The first call came in just after 11 p.m. Thursday, and two more were reported Friday morning.

The plastic devices, which are equipped to beep and which hang from retail products by a small wire, were found wrapped in foil — which, at first, made them appear more suspicious.

Via Tsuji / Flickr

This Wednesday, Pittsburgh City Council votes on legislation written in reaction to the tragic death of Ka’Sandra Wade. Police responded to Ka'Sandra's 911 call on the night of December 31st, 2012. But they left her home when her boyfriend came to the window and told them that everything was alright. That night Ka'Sandra's boyfriend killed her and later killed himself. The legislation up for a vote this week would impact the way police respond to domestic violence calls.

Nigel Parry/Flickr

Although $7,000 may sound expensive for a German Shepherd puppy, it's not too bad of a price if you ask Pittsburgh Police Sergeant Chris Micknowski.

A bill making its way through Pittsburgh City Council would allow the Bureau of Police to build a software system for filing digital versions of daily activity reports.

Each officer currently writes his or her daily reports by hand, which costs time and makes research difficult, according to John Warren, executive assistant to acting Pittsburgh police chief Regina McDonald.

Pittsburgh police responded to a report that a box labeled "pressure cooker" with a Massachusetts return address was delivered to a city office building — only to find it really was a pressure cooker, ordered by an employee.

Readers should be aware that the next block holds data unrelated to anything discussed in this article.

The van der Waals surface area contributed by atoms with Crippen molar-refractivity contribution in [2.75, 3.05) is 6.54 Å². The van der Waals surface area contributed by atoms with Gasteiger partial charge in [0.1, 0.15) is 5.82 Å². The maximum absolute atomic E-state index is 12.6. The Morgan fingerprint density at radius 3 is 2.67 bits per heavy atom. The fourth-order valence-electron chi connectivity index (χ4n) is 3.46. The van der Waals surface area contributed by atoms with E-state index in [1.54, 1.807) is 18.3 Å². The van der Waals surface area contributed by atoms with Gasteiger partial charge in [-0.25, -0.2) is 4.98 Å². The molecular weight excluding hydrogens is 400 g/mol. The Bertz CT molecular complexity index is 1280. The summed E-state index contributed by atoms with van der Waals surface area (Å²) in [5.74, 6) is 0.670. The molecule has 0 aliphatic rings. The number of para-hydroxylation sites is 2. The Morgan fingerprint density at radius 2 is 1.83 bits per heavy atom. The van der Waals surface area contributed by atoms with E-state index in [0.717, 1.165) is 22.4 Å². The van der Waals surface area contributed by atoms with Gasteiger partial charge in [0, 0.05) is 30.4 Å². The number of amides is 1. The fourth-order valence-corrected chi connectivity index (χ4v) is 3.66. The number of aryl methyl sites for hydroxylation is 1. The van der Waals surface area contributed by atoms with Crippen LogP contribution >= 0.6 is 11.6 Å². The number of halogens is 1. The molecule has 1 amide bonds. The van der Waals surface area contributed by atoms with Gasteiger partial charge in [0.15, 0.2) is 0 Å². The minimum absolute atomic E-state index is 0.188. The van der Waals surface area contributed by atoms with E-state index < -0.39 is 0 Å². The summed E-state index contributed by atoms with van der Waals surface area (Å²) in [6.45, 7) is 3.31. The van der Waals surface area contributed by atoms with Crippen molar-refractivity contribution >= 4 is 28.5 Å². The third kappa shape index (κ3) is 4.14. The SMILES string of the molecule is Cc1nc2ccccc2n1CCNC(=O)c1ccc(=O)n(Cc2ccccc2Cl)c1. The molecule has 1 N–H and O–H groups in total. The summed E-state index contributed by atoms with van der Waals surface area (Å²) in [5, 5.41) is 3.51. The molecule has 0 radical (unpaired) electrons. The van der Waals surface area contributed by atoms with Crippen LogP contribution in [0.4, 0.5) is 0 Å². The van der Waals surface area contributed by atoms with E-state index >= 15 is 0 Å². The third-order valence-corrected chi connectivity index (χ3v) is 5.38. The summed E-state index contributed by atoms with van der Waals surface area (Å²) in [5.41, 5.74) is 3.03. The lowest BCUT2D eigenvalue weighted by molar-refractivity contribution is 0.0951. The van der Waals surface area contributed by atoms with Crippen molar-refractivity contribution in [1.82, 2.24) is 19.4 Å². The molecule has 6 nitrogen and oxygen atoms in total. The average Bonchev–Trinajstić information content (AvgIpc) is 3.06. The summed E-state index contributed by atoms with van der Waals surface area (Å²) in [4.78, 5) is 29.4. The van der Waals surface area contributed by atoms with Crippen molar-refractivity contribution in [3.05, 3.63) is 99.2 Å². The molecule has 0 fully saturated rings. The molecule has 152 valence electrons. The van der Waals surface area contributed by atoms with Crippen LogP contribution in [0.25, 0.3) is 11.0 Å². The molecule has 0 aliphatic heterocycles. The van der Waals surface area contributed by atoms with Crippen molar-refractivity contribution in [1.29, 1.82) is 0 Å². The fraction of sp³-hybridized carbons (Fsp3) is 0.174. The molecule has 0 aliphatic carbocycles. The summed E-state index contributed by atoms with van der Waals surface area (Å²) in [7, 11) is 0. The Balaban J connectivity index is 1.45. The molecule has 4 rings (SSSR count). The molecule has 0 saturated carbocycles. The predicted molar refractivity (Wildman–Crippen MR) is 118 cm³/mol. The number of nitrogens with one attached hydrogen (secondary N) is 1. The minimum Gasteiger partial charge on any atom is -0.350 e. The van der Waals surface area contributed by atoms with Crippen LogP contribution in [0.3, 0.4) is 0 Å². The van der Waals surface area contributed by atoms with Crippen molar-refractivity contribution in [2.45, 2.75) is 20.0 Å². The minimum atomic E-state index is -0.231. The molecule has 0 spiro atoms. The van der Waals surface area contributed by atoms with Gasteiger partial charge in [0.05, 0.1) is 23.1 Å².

Police Lt. Shirley Sloan said the police response Wednesday was born out of an abundance of caution in the wake of the Boston Marathon bombings.

"It was really tense there for a while," Sloan said.

The FBI has said Monday's blasts were caused by homemade bombs crafted using pressure cookers.

Pittsburgh police say an officer is in surgery after being shot in the shoulder while pursuing a suspect, who was also shot by police.

A police spokeswoman, Officer Diane Richard, says the officer is expected to recover.

Investigators say the shooting happened around 1:30 a.m. Thursday in the city's Homewood section when two officers on patrol when saw a car speed by.

City Council Update with Noah Brode

Apr 8, 2013
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  Happy Monday! 90.5 WESA reporter, Noah Brode gives us our weekly update on Pittsburgh City Council.  More in the ongoing discussions of police fees for secondary detail work, funding for new police vehicles, and healthcare eligibility for dependents of city employees have all been major topics of discussion.  Noah also gives us reaction to County Council's decision last week to allow only lawyers to represent citizens in property reassessment appeals cases.